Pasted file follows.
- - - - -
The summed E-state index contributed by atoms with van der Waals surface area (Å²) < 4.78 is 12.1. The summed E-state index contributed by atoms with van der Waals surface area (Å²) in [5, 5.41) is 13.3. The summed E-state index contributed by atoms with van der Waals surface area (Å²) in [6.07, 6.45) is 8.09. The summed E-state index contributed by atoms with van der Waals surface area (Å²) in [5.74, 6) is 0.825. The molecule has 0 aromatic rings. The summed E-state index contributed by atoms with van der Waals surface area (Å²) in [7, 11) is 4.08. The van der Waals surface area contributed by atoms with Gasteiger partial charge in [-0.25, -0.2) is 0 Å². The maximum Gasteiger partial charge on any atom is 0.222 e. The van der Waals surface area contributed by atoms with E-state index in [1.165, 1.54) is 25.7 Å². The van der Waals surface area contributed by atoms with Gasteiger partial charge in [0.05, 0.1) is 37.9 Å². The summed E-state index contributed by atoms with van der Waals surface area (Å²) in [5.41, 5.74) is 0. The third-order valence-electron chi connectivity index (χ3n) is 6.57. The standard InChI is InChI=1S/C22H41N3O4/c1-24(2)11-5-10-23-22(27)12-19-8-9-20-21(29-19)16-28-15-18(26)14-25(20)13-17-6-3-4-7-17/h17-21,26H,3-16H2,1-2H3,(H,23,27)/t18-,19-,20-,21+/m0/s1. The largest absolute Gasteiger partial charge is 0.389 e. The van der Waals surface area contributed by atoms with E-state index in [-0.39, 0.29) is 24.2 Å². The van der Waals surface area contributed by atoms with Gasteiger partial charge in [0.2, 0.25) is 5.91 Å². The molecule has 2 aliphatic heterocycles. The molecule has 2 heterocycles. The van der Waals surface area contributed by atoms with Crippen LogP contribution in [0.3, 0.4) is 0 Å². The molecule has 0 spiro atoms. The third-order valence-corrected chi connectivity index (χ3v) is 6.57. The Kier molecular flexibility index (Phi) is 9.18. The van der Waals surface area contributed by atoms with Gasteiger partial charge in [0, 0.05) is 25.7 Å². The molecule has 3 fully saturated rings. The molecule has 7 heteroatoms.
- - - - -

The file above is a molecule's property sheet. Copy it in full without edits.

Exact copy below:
The summed E-state index contributed by atoms with van der Waals surface area (Å²) < 4.78 is 12.1. The summed E-state index contributed by atoms with van der Waals surface area (Å²) in [5, 5.41) is 13.3. The summed E-state index contributed by atoms with van der Waals surface area (Å²) in [6.07, 6.45) is 8.09. The summed E-state index contributed by atoms with van der Waals surface area (Å²) in [5.74, 6) is 0.825. The molecule has 0 aromatic rings. The summed E-state index contributed by atoms with van der Waals surface area (Å²) in [7, 11) is 4.08. The van der Waals surface area contributed by atoms with Gasteiger partial charge in [-0.25, -0.2) is 0 Å². The maximum Gasteiger partial charge on any atom is 0.222 e. The van der Waals surface area contributed by atoms with E-state index in [1.165, 1.54) is 25.7 Å². The van der Waals surface area contributed by atoms with Gasteiger partial charge in [0.05, 0.1) is 37.9 Å². The summed E-state index contributed by atoms with van der Waals surface area (Å²) in [5.41, 5.74) is 0. The third-order valence-electron chi connectivity index (χ3n) is 6.57. The standard InChI is InChI=1S/C22H41N3O4/c1-24(2)11-5-10-23-22(27)12-19-8-9-20-21(29-19)16-28-15-18(26)14-25(20)13-17-6-3-4-7-17/h17-21,26H,3-16H2,1-2H3,(H,23,27)/t18-,19-,20-,21+/m0/s1. The largest absolute Gasteiger partial charge is 0.389 e. The van der Waals surface area contributed by atoms with E-state index in [-0.39, 0.29) is 24.2 Å². The van der Waals surface area contributed by atoms with Gasteiger partial charge in [0.2, 0.25) is 5.91 Å². The molecule has 2 aliphatic heterocycles. The molecule has 2 heterocycles. The van der Waals surface area contributed by atoms with Crippen LogP contribution in [0.3, 0.4) is 0 Å². The molecule has 0 spiro atoms. The third-order valence-corrected chi connectivity index (χ3v) is 6.57. The Kier molecular flexibility index (Phi) is 9.18. The van der Waals surface area contributed by atoms with Gasteiger partial charge in [0, 0.05) is 25.7 Å². The molecule has 3 fully saturated rings. The molecule has 7 heteroatoms.